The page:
Read the thread - the OP's worries are elaborated upon and dismissed,

                                                    1. re: greygarious

                                                      Actually, no they're not. Which is why I asked the question.

                                                      At no point has valia raised her/his actual concerns about why water touching the meat might be an issue. I was interested to learn what that actual concern was before making an assumption that, by chance, a satisfactory answer had been given.

                                                  1. If by running water you mean tap water, your municipal supply is supposed to be drinkable straight from the tap (certain places in West Virginia notwithstanding). Some people wash meat as a matter of course: I don't. Meat's mostly water anyway, and a brief rinse doesn't increase water weight or anything. If by running water you mean a nearby stream, all bets are off.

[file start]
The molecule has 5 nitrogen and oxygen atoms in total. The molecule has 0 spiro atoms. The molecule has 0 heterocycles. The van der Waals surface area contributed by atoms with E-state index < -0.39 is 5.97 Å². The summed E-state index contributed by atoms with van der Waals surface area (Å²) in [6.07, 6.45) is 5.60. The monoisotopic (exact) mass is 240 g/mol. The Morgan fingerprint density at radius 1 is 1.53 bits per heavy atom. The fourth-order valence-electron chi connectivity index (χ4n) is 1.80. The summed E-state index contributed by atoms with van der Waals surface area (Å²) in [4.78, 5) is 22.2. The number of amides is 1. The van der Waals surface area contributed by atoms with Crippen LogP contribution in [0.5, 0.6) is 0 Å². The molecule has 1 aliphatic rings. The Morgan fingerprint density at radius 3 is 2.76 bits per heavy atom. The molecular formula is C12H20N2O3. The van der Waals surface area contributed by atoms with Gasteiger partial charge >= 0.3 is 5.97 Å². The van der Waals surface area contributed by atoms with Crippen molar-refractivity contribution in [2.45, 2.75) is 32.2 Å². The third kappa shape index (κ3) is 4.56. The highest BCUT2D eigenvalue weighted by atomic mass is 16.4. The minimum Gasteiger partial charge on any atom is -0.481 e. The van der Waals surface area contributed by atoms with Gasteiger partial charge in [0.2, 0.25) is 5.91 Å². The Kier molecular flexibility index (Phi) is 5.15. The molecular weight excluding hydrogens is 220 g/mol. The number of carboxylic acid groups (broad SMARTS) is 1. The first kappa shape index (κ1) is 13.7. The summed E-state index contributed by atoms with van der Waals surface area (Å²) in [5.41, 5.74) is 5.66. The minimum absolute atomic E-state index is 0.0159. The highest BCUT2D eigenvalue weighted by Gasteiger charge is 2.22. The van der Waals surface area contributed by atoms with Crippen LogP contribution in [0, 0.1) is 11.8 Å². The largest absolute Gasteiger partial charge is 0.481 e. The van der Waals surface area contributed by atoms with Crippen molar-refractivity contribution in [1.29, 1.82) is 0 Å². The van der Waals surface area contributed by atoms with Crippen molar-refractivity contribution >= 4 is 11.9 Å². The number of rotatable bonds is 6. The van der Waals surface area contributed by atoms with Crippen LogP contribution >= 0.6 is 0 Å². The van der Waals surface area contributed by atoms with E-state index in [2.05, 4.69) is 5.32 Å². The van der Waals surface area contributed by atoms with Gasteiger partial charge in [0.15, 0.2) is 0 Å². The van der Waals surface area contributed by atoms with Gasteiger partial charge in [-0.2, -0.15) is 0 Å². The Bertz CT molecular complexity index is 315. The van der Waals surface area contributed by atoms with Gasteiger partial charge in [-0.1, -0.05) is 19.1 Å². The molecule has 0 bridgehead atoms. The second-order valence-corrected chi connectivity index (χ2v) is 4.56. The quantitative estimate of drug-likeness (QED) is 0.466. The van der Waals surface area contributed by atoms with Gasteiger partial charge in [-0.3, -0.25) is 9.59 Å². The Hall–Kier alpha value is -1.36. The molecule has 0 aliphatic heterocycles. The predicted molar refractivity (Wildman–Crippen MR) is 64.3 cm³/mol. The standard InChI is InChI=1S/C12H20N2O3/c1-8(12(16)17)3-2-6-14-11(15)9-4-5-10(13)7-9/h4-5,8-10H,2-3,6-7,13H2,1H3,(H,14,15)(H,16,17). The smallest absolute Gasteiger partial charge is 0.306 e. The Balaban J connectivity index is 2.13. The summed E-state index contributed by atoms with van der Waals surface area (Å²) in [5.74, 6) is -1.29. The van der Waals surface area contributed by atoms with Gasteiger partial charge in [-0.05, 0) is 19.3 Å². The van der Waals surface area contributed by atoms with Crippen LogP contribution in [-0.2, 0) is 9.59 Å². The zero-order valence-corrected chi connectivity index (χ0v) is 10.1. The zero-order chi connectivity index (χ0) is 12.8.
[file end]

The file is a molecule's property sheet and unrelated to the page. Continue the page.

I've been brining pork chops recently (since IMHO modern ones are too dry) , or cooking them in stock or a similar liquid. An hour sounds like a lot, but not knowing the temperature I can't say: meat thermometers are your friend - I set mine to sound the alarm at about 10 degrees before the "done" temperature.